Wednesday, January 05, 2005

Kant and Darwin

“ . . . I am enough of a materialist to take as my starting point that Kant is right only to the extent that his statement are compatible with Darwin. I have never had any doubts about the primacy of natural history over the history of human species.” On the Pragmatics of Communication, p. 428

“In epistemology – and the theory of truth – Peirce had the strongest influence, from my Frankfurt inaugural lecture on Knowledge and Human Interest (1965) onwards up to Wahrheit and Rechtfertigung(1999). Since Apel and I had remained in contact, it was his interpretation that at first guided my reception. Our early familiarity with, and leaning towards, philosophical anthropology and the analytic of Dasein in Being and Time (Heidegger’s analysis of “being in the world” in particular) had prepared us for a pragmatist epistemology. Peirce’s style of analysis was more up to date and hence more appropriate for a defense of the internal relations between forms of knowledge and types of action, as opposed to the limited view of logical empiricists and their focus on semantic dimension. For Peirce, reason and understanding were from the start embodied in the research activities of a community of investigators. We perceived Peirce’s pragmatist approach as a promise to save Kantian insights in a detranscendentalized yet analytical vein. The promise also pertained, for me more than Apel, to a reconciliation between Kant and Darwin, between a transcendental and an evolutionary perspective. My studies of Shcelling’s philosophy of nature, and the reception of Marx, had made me more open towards a “soft,” non-scientistic naturalism.” in Jürgen Habermas, Postscript to Habermas and Pragmatism, p. 227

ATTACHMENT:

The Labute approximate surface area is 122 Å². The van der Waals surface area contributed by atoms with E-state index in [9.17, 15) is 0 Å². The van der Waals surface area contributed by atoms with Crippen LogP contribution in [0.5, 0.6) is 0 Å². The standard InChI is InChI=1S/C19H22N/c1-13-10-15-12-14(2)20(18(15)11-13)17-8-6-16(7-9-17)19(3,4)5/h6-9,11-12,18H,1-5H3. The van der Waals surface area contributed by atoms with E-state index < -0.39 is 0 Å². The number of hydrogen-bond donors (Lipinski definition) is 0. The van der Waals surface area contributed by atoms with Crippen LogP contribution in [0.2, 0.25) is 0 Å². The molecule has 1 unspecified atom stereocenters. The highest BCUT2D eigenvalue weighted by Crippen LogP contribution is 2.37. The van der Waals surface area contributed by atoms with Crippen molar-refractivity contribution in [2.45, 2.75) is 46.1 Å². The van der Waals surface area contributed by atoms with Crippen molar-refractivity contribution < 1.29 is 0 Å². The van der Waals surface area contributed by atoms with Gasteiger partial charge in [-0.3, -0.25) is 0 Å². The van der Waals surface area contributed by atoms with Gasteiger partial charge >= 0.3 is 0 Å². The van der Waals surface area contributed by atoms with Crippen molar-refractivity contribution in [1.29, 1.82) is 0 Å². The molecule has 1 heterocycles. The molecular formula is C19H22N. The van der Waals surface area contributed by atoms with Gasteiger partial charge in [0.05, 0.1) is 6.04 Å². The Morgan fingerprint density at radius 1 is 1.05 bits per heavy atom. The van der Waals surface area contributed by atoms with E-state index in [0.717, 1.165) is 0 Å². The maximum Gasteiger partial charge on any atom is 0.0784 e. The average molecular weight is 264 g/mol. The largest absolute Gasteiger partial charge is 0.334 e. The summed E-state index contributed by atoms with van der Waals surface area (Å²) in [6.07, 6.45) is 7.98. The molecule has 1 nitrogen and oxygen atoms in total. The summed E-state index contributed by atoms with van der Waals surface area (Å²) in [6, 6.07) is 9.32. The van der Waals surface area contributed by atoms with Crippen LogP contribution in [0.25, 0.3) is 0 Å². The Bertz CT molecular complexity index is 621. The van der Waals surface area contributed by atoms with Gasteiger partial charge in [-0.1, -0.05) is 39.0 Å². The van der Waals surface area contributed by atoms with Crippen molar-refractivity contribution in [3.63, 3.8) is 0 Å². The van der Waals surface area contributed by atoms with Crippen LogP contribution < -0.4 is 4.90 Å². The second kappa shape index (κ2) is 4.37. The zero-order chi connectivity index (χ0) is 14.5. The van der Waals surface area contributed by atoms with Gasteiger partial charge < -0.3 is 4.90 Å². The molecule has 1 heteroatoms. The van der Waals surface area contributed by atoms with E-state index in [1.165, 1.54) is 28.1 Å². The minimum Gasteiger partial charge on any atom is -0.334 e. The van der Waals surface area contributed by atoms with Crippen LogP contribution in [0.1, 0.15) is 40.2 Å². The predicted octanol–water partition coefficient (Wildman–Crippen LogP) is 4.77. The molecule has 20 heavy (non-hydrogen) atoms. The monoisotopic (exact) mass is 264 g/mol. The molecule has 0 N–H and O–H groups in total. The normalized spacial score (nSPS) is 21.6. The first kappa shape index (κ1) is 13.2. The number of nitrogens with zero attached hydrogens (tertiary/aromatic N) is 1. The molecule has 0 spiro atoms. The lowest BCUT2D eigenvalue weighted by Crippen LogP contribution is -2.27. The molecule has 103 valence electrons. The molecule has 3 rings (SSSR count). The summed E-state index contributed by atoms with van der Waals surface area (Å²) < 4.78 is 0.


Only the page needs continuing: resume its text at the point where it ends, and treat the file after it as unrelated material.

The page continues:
Clark Goble said...

It's interesting that he considers Peirce his biggest influence in epistemology since Peirce didn't really discuss knowledge as such terribly often. He discussed belief and fixing ones beliefs, but epistemology as generally conceived of never appears to have been a focus for him. I think there are reasons for this.

Of course his analysis of truth as what the community of investigators agree upon "in the long run" is very important. Although it is, I think, an idealization never actually reached.

It's also interesting he discusses Heidegger's anthropology and epistemology. I wonder what he means there. I confess I'm woefully ignorant of Habermas, although I enjoyed his critique of Heidegger, Derrida and company even if I think he misread them terribly. But sometimes misreadings can be very interesting on their own.

Anonymous said...

notice how Habermas leaves Hegel out of his little philosophical narrative.

Gary Sauer-Thompson

Ali Rizvi said...

I am the culprit here. Habermas does mention Hegel and Hegelianism on the same and next page.

Habermas characterizes his project in Theory and Communicative Action as an attempt to “connect the Hegelian Marxism of the Critical theory with both the methodology of the hermeneutic tradition. . . a dialogical conception of language and communication . . . initially learned from Wilhelm von Humboldt.” (p. 227).

“It was lucky historical coincidence for us young Germans, the first generation of post-war philosophy students, that streams of “our” sources in German idealism (including Humboldt and Marx) – from whom the great pragmatists themselves had once taken off – were again flowing together with what we then discovered were the results of an earlier and overwhelmingly productive American-German encounter.” (p. 227).

“Pragmatism constitutes, besides Marx and Kierkegaard, the third Young Hegelian tradition, and the only one that convincingly develops spirit of radical philosophy” (p. 228).

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